‘Find your voice!’ There is no more emphatic demand in contemporary literature, or the education system that feeds into it. But what do we mean when we insist on this? Where do our voices come from, and under what conditions do we speak? In many cases, there is an implication of singularity in this demand: a belief that each writer already possesses such a voice and needs only to locate it within him or herself. We project a similar unity when we speak of distinctly Australian voices, those voices that form our national literature. Yet if one of the ironies of ‘national literature’ is that it invariably comprises a combination of the local and the international, this is in part because each voice contains the echoes of many, from other places and other times. With this in mind, we might consider voice a complex point of intersection, both at the individual and national levels. Indeed, this intersection renders the individual and the national, the local and the global, impossible to disentangle.
One of Australia’s best-loved intellectuals, the late poet, critic and philosopher Martin Harrison (1949-2014), epitomised this cosmopolitanism. Born in Britain, educated at Cambridge, Harrison lived for a number of years in New Zealand before migrating to Australia. Further, not only did Harrison also live and work, at various times, in the United States, Spain, Italy and France—nations whose languages he spoke—but the range of influences we find in his writing stretch back into the deep time of multiple histories. From Sappho to Heraclitus to Heidegger, sensitive to Australia’s indigenous legacy as well as that of colonialism, creatively engaged with Chinese dissident poets and twentieth-century American and continental philosophical movements, Harrison drew on a global history of writing and ideas to form a body of work that is yet to be fully published and appreciated. The voice that we find in that work not only responds to such complexity, but is a site of constant construction and flux: the reflection of a mind engaged in, indeed constituted by, a responsive play with the world around it. In his role as a scholar, teacher, and public intellectual, Harrison sought to transmit a more nuanced approach to voice, and a sense of the broader possibilities and implications of writing, to a generation of Australian poets and artists.
Part biopic, part film-poem, part documentary essay, The Distribution of Voice will explore these complex processes of transmission, examining the ways in which teaching and mentorship open spaces for individual writers to flourish, for creative communities to be established, and for a national literature to emerge. Drawing on Harrison’s own work, on archival material, and on original interviews with colleagues, friends, students and critics, as well as painting cinematic portraits of the locations, both Australian and international, that feature in and occasioned Harrison’s work, The Distribution of Voice will offer an intellectual-biographical study of this important contemporary figure. But it will also pursue its own philosophical inquiry into a set of questions about the relationship between poetry, ideas and pedagogy; about the communities that can develop around writers and teachers; and about the state of the institutions that underwrite them.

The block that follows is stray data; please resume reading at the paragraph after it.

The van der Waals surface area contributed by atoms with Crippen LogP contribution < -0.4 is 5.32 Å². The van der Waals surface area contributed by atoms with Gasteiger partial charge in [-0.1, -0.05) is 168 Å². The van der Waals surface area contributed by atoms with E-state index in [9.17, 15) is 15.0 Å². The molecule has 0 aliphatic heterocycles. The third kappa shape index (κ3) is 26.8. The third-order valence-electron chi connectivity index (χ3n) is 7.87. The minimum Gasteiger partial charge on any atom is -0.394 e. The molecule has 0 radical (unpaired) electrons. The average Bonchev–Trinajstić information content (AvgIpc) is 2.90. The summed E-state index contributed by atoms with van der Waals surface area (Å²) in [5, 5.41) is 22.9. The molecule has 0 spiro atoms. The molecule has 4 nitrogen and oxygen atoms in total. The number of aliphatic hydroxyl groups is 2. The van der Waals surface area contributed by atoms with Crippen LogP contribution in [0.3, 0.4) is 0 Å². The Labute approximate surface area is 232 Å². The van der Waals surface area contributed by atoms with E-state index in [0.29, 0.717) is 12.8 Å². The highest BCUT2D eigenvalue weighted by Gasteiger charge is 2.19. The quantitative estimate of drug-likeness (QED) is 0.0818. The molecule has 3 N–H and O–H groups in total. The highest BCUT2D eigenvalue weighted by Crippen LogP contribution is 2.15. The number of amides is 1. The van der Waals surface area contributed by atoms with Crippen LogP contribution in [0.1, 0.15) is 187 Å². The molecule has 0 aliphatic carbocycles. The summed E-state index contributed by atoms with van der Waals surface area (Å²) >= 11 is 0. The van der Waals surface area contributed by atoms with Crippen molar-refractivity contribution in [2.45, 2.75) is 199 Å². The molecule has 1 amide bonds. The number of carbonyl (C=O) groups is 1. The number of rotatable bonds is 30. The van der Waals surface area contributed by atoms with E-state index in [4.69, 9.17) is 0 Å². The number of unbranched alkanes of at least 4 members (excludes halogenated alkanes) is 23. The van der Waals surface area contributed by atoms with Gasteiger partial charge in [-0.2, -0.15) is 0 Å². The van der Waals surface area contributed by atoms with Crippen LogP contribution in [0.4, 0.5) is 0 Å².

The global scope of philosophical and literary influence predates the concept of cosmopolitanism by millennia, and in this way we might see the distribution of voice as the history of philosophy and literature. Without the repeated copying of papyrus and codex, their dissemination by exponents, what we have from the cornerstones of Western thinking and literature—the works, for example, of Aristotle and Plato—would be negligible. The same holds true throughout the history of thought. But this inheritance also reflects a process of selection, both deliberate and otherwise: only those texts deemed worthy were copied out and handed down; many, meanwhile, were lost by accident or destroyed by design. The distribution of voice across history is, for this reason, an issue fraught with ethical questions, and its many points of transmission remain sites of frequent conflict.
In his teaching as in his writing, these questions remained at the forefront of Harrison’s work. They interrogate not only the nature of writing and representation, but also the jointure of the individual life to its community and environment. For Harrison, they drew together conversations about ecology and poetics, and necessitated a critical relation to the discourse around teaching and institutions of education. In tracing the trajectory of his thought and describing the ethos of his work, we too are driven to confront these questions. What should we receive and repeat from our history? To which ideas and values ought we give our voice? And, more broadly, in an episteme obsessed with information, what does literature know? In an era that increasingly sees education as a commodity and students as customers, what can poets teach?